“There is always a well-known solution to every human problem — neat, plausible, and wrong.”
H.L. Mencken. 1880-1956.
“Most people spend their time on the 'urgent' rather than on the 'important.' ”
Robert Hutchins. 1899-1977.
“There's definitely no logic to human behavior.”
Bjork. Human behavior. Debut.
As a classic workaholic, it's only been in recent years that I have fully realized how much I ignored my family in favor of work throughout my career. At every opportunity, it seems, I tried hard to choose work and career above family and friends. I was often aided in this by the technological advances of the past few decades.
I always used to work late into the night. Initially, that meant being at a physical office which, in turn, meant not even being physically present at home. Later on with the advent of high speed connectivity, it became easier to "work from home" - for me as well as pretty much everyone else on the planet, . For many of us, though, that didn't mean spending fewer hours at the office and more hours at home. It meant the exact opposite. The home work hours were additive. In my case, it meant I spent just as many hours physically at work, often late into the night, then went home to jump on the computer again. It meant spending weekend days working from home instead of going into the office but it didn’t reduce the aggregate number of hours spent in the office. It meant even more immediate access to “work” regardless of time of day or night. There was always work to fill the empty hours.
I used to jump up at 3 am to send an email or to check on the status of something - be it the status of a long compile, be it the status of some projects through various project management tools, be it the status of some critical alerts or other operational issues, be it whatever. It seemed like there were always more and more things to keep an eye on. The result was obvious. I may have physically been at home but I wasn't there mentally. My face was glued to the screen on my laptop even as I sat next to my wife and pretended to watch TV. My eyes were focused on the same screen as I pretended to spend quality time with my daughter or help her with her homework. Even if the laptop wasn't open, chances are that I was thinking about a bug I was working on, an upsetting email I had just read, or one I had just sent!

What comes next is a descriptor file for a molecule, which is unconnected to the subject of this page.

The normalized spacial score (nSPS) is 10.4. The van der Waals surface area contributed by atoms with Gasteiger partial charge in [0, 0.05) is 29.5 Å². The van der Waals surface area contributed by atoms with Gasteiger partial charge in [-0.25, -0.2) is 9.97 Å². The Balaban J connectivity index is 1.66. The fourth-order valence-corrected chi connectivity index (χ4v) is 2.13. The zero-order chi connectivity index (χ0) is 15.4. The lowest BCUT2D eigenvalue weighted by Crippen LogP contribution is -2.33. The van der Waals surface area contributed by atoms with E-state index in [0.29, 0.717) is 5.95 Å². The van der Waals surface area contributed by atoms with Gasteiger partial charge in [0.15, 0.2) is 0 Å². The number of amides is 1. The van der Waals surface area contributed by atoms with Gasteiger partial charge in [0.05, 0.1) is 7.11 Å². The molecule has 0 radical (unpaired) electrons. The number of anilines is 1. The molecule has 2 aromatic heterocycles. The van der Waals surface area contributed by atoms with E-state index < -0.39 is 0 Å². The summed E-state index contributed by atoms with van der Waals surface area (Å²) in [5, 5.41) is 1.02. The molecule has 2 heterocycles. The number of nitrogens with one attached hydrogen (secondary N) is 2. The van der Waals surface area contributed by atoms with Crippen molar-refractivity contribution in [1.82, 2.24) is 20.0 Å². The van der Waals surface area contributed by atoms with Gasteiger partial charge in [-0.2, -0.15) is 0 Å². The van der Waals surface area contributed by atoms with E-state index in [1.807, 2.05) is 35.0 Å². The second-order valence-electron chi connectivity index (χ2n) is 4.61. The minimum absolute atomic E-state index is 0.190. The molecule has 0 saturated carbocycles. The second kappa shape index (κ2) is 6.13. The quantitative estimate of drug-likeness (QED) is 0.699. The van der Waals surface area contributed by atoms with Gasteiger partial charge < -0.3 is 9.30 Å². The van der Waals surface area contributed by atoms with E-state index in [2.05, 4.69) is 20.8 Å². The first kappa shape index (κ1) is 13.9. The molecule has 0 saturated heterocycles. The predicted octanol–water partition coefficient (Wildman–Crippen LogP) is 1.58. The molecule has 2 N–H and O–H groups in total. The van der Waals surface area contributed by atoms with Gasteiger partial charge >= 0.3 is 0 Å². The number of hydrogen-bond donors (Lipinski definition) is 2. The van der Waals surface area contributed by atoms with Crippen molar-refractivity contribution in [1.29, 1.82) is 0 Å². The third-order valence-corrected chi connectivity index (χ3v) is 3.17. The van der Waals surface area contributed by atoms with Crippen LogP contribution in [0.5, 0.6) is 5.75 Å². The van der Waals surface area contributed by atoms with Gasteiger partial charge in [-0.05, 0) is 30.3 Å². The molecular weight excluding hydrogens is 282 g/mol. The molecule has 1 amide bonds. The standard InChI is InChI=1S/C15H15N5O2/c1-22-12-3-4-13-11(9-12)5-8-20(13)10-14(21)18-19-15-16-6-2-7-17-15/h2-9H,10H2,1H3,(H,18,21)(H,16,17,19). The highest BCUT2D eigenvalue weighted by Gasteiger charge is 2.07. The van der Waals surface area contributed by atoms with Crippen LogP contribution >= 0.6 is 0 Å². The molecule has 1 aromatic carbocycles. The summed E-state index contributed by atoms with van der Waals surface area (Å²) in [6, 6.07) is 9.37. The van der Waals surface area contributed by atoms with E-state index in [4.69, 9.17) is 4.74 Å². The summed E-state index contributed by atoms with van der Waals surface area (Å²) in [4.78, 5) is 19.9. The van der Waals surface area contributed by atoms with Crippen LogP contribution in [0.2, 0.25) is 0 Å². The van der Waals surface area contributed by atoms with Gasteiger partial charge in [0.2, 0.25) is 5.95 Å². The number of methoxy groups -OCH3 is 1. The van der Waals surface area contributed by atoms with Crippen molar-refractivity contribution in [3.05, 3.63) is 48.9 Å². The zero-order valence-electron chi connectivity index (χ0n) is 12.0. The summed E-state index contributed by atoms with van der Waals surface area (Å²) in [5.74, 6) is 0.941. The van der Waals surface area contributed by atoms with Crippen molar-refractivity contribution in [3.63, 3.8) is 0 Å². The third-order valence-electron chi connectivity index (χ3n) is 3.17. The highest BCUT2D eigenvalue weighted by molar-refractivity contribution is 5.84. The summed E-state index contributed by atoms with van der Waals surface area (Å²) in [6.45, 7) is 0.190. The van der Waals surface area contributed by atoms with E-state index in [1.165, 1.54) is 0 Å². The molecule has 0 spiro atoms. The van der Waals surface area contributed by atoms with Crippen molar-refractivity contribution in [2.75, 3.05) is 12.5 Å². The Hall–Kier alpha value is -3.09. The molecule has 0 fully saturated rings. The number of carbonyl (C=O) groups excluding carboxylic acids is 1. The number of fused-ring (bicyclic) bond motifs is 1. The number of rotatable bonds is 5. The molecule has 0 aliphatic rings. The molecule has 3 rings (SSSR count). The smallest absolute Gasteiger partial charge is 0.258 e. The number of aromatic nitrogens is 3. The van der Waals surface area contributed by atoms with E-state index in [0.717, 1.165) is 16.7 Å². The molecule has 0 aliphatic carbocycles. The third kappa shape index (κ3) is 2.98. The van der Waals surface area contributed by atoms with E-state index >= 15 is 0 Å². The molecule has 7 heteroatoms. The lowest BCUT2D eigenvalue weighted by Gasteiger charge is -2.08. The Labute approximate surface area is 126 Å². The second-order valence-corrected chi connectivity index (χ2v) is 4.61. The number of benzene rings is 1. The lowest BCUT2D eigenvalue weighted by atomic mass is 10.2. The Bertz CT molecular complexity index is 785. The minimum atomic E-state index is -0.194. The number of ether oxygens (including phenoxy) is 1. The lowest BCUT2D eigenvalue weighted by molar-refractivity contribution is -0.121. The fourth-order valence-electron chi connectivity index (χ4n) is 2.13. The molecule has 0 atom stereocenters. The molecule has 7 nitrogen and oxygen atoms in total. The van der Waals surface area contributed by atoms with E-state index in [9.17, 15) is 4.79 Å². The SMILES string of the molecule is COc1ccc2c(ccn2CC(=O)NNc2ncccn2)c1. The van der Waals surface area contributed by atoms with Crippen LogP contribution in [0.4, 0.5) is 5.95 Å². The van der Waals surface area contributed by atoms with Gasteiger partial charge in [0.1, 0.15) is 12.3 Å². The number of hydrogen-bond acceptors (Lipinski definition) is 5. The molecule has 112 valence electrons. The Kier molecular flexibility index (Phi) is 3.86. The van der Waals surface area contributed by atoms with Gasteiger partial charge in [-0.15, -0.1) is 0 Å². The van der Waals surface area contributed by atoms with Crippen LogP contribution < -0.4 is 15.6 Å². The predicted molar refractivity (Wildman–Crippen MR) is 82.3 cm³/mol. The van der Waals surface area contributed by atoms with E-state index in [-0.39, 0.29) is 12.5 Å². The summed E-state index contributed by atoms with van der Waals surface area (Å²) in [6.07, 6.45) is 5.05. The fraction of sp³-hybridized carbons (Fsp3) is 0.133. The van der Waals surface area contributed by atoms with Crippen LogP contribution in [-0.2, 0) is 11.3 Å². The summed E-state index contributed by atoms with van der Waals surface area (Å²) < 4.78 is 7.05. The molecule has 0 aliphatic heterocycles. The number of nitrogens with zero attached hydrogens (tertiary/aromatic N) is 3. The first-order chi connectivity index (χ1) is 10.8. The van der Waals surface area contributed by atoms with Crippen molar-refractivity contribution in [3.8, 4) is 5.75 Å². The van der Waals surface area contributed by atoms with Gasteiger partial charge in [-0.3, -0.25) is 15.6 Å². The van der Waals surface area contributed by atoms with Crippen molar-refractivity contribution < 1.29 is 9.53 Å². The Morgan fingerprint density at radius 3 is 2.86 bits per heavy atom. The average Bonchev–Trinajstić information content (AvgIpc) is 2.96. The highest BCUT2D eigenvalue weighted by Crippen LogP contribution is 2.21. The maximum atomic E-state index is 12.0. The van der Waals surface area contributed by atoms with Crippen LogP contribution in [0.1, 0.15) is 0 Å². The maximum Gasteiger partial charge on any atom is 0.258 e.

Worse yet, I now resented the fact that my family was interfering with my concentration and encroaching on my obviously important work. Couldn’t they see I was busy? My responses were often curt, filled with annoyance, often requiring a repetition of the context since I hadn't been paying attention the first time around (see my rant about multitasking here).
Fast forward a few years and we've taken another huge leap forward - or should I say backward - in the ways in which work intrudes on our personal lives. That damn smartphone or tablet is surgically attached to our wrists - even when we are walking, driving, eating, or lying in bed. The invasion is complete and total. For workaholics like me, this means every waking moment is spent checking on stuff - either in a chat tool or on instant messenger or Facebook or Twitter or even (the horror!) email.
As a society, we seem to be heading in the opposite direction. Our families have given up on us or are themselves preoccupied with their own work or school or friends - all from the comfort of the dinner table. It's become routine to see all members of the family sitting around the table each with their own iPhone or iPad and headphones. Physically there, mentally elsewhere. I think I now understand the reason behind recent French attempts to limit employee access to work email after hours. I contend that the insidious connection between workaholism and our ever increasingly connected and online world will not result in a happy populace over time - not unless it's carefully checked and controlled.
I know some people have (or at least claim to have) achieved work-life balance. I don't know too many people like that nor was I ever able to achieve it myself. For me, it's too late. Thankfully, my marriage survived. Thankfully, my daughter grew up to be a successful, happy, and compassionate adult. The two of them have been much more forgiving of my flaws than I ever realized. I was lucky. Many others are not as lucky. This problem will only get worse if we don’t address it head on. If you don’t believe me, just wait five years. We’ll all be wearing Augmented Reality glasses so we can multitask surreptitiously as we pretend to spend time with our loved ones.